A Running List of the Best Places to Eat and Drink in the Third Arrondissement

1. Le Progrès
The whole neighborhood’s here on a perfect summer night. And a chilly fall night. And the dead of winter. The terrace is the place to see and be seen, but don’t sleep on the warm, buzzy, convivial interior. 1 rue de Bretagne

2. Mmmozza
Peerless mozzarella-centric sandwiches — I dream of this place when I’m away. Look for the line out the door at lunchtime, and consider going early if you (like I) get nervous that they’ll run out of baguette (it happens). Also the cannolis!!! 57 rue de Bretagne

3. Bouillon Pigalle
A newish outpost of this stylish reinvention of the cantine concept: cheap, good food, for the masses. The original is, as the name suggests, in Pigalle, but this one is just as large, stylish, and fast. Come here for the Frenchest of French foods, at killer prices: œufs mayonnaise (€2.50!), magret de canard with sauce à l’orange and pommes paysannes (€12.80), steak frites with sauce au poivre (€12.60) — I couldn’t love this place more. Delivery available to heat-up-at-home via Deliveroo. 39 boulevard du Temple

4. Breizh
An exceptionally popular crêpe place — I love it so much. This is where I eat the night before I leave, always ordering the same thing: a Vendangeur (with fourme d’Ambert, raisin, pignons de pin, miel de sapin, salade verte et vinaigrette au cidre), followed by a salted caramel crêpe with ice cream and whipped cream. (All the creams, basically.) 109 rue Vieille du Temple

5. Bar Nouveau
This two-level bar is absolutely tiny (“No reservations because it’s trop petit”), so I look to go right after it opens, at 4 p.m., to grab one of the few stools. The decor is gorgeous; the menu leans toward the highly crafted, like a Ramos with vanilla yogurt, peat and St-Germain liqueur,  served with a bespoke oyster-shell spoon. It’s notable that when the bar hires staff, it rates “niceness” as a top qualification, and the bartenders here are notably more personable, including to anglophones, than similar spots. 5 Rue des Haudriettes

6. Café Charlot
This is the sister restaurant to my favorite restaurant in Paris, the St-Regis, on the Ile Saint-Louis — it’s stylish, not incredibly expensive, and has excellent people watching, especially during Fashion Week. Expect plats like salmon tartare with avocado, a variety of burgers (though there are better places to get burgers nearby), entrecôte, etc etc. Come for the crowd more than the food, but the food is decent as well (though better at the St-Regis). 38 rue de Bretagne

7. Marché des Enfants Rouges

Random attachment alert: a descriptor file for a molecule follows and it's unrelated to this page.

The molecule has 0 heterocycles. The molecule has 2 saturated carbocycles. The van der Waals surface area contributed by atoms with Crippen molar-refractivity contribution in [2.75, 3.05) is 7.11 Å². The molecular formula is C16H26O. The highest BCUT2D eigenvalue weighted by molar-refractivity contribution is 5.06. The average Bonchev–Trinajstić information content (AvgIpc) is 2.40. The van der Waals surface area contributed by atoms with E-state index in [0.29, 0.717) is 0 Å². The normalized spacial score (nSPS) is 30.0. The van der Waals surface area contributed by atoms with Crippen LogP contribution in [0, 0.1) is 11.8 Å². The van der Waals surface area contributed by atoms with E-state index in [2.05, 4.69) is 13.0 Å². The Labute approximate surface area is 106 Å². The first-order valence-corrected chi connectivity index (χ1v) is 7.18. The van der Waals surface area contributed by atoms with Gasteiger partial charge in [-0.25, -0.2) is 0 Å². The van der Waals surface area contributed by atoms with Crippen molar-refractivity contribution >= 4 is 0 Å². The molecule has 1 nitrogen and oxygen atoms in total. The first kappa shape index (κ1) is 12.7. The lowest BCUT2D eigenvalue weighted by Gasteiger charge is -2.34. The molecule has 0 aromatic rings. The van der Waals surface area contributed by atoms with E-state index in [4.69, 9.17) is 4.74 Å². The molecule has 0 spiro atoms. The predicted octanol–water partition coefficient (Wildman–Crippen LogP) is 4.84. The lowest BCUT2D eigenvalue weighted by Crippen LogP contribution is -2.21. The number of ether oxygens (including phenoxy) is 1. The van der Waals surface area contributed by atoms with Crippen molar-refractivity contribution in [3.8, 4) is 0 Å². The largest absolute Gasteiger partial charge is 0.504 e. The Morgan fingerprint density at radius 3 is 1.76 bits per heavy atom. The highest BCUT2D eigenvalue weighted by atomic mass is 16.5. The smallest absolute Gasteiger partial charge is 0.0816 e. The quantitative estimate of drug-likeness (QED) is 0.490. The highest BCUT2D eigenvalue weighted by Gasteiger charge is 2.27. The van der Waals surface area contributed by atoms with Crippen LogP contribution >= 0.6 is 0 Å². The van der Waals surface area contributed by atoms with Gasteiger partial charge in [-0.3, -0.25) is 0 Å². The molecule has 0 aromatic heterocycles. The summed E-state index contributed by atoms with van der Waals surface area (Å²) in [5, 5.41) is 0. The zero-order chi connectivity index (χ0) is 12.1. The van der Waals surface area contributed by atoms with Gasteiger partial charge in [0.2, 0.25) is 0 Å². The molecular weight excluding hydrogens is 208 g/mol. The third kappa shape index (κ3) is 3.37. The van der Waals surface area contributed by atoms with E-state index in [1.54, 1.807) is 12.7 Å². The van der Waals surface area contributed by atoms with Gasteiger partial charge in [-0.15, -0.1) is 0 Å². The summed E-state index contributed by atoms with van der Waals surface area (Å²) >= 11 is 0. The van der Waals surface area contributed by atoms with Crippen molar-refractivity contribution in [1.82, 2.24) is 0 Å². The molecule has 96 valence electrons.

The oldest covered market in Paris! A neighborhood institution, this covered market is home to a variety of fruit and veg stalls, a cheeserie, a fishmonger, a couple florists, and a number of sit-down food counters, including Caribbean, Moroccan, burgers, and more. 39 rue de Bretagne

8. La Perle
An infamous neighborhood institution, La Perle is similar in vibe to Café Charlot, though more in the mix of the shopping of rue Vieille du Temple — same fashion-y, late-night style and more tourists, though the terrace is better at Café Charlot since rue de Bretagne/rue Charlot is a cuter and calmer intersection than rue Vieille du Temple/rue du Parc Royal. The food — well, you’re here for the vibes, which are usually good. I only go early in the morning, when it’s quiet. Note it’s cash only unless your bill is over €16, which is very well might not be if you’re following my advice and sticking to drinks. 78 rue Vieille du Temple

9. Cambridge Public House
If you’d like to try the craft cocktail spirit of Bar Nouveau but in a safely anglophone-sounding and -looking spot, voilà: Cambridge Public House, which its owners baptized as a “cocktail pub” when it opened in 2019. Comfy sofas and a selection of anglo “snacks,” like hummus, olives, sausage rolls, and meat pies. 8 rue de Poitou

10. Pierre Hermé
The neighborhood’s ultimate grab ‘n’ go. It wasn’t that long ago that rue de Bretagne had hardware stores and other hallmarks of neighborhoods where people actually live, rather than just visit, and I remember being very annoyed at all these high-end-ish, corporate macaron shops replacing useful stores. That said: I do like the pastries, like the Paris-Brest and the “2000 Feuilles,” as well as those macarons. 4 rue de Bretagne

11. Le Ruisseau
There’s no shortage of fancy burger places in Paris — I like this one, even though it’s absolutely tiny and the bathroom is not literally but almost literally in a different time zone. It’s €16.50 for a burger, fries, and a drink — I like the Blue Burger, with blue cheese, onion confit, and honey mustard. 22 rue Rambuteau

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Hi, I'm Diana. I've written about travel for The Wall Street Journal, Buzzfeed, The Cut, Travel + Leisure, Outside, and lots of other places. This is my blog.